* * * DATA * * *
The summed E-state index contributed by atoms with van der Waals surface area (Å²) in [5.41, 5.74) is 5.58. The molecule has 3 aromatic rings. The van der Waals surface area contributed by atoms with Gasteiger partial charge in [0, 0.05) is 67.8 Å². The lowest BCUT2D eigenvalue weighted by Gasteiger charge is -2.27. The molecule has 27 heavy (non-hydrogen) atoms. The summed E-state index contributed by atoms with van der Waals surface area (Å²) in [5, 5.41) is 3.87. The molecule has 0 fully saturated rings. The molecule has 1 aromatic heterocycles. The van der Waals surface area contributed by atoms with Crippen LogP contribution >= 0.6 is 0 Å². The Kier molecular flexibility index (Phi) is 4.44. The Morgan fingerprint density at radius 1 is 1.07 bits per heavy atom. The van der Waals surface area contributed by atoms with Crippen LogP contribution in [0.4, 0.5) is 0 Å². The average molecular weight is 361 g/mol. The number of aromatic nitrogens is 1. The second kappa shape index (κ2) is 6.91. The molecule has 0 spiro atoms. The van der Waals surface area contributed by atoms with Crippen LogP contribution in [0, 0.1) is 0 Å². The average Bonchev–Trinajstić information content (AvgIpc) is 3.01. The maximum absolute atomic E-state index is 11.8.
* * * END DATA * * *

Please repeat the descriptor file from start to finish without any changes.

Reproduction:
The summed E-state index contributed by atoms with van der Waals surface area (Å²) in [5.41, 5.74) is 5.58. The molecule has 3 aromatic rings. The van der Waals surface area contributed by atoms with Gasteiger partial charge in [0, 0.05) is 67.8 Å². The lowest BCUT2D eigenvalue weighted by Gasteiger charge is -2.27. The molecule has 27 heavy (non-hydrogen) atoms. The summed E-state index contributed by atoms with van der Waals surface area (Å²) in [5, 5.41) is 3.87. The molecule has 0 fully saturated rings. The molecule has 1 aromatic heterocycles. The van der Waals surface area contributed by atoms with Crippen LogP contribution >= 0.6 is 0 Å². The Kier molecular flexibility index (Phi) is 4.44. The Morgan fingerprint density at radius 1 is 1.07 bits per heavy atom. The van der Waals surface area contributed by atoms with Crippen LogP contribution in [0.4, 0.5) is 0 Å². The average molecular weight is 361 g/mol. The number of aromatic nitrogens is 1. The second kappa shape index (κ2) is 6.91. The molecule has 0 spiro atoms. The van der Waals surface area contributed by atoms with Crippen LogP contribution in [0, 0.1) is 0 Å². The average Bonchev–Trinajstić information content (AvgIpc) is 3.01. The maximum absolute atomic E-state index is 11.8.